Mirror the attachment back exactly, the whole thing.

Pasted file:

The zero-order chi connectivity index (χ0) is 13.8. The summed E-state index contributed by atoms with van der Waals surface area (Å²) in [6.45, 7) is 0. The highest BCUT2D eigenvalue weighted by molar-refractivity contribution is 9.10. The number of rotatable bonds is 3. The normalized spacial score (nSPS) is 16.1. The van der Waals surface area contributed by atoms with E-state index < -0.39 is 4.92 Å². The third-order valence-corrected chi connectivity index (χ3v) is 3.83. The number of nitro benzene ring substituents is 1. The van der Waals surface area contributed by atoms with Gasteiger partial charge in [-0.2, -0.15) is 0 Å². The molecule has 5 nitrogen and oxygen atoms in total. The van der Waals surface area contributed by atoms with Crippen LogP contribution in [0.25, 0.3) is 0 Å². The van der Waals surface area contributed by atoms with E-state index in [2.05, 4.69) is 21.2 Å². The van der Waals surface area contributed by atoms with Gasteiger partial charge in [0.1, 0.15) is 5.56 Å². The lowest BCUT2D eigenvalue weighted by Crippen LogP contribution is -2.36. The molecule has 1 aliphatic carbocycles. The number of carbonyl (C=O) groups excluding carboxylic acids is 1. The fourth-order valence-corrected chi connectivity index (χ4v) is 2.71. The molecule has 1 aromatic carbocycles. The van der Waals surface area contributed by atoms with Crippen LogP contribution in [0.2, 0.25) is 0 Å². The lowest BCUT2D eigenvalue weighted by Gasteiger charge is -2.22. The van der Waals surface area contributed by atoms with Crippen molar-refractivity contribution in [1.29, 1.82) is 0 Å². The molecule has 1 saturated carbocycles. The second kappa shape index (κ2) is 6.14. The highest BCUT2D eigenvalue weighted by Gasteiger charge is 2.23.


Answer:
The zero-order chi connectivity index (χ0) is 13.8. The summed E-state index contributed by atoms with van der Waals surface area (Å²) in [6.45, 7) is 0. The highest BCUT2D eigenvalue weighted by molar-refractivity contribution is 9.10. The number of rotatable bonds is 3. The normalized spacial score (nSPS) is 16.1. The van der Waals surface area contributed by atoms with E-state index < -0.39 is 4.92 Å². The third-order valence-corrected chi connectivity index (χ3v) is 3.83. The number of nitro benzene ring substituents is 1. The van der Waals surface area contributed by atoms with Gasteiger partial charge in [-0.2, -0.15) is 0 Å². The molecule has 5 nitrogen and oxygen atoms in total. The van der Waals surface area contributed by atoms with Crippen LogP contribution in [0.25, 0.3) is 0 Å². The van der Waals surface area contributed by atoms with E-state index in [2.05, 4.69) is 21.2 Å². The van der Waals surface area contributed by atoms with Gasteiger partial charge in [0.1, 0.15) is 5.56 Å². The lowest BCUT2D eigenvalue weighted by Crippen LogP contribution is -2.36. The molecule has 1 aliphatic carbocycles. The number of carbonyl (C=O) groups excluding carboxylic acids is 1. The fourth-order valence-corrected chi connectivity index (χ4v) is 2.71. The molecule has 1 aromatic carbocycles. The van der Waals surface area contributed by atoms with Crippen LogP contribution in [0.2, 0.25) is 0 Å². The lowest BCUT2D eigenvalue weighted by Gasteiger charge is -2.22. The van der Waals surface area contributed by atoms with Crippen molar-refractivity contribution in [1.29, 1.82) is 0 Å². The molecule has 1 saturated carbocycles. The second kappa shape index (κ2) is 6.14. The highest BCUT2D eigenvalue weighted by Gasteiger charge is 2.23.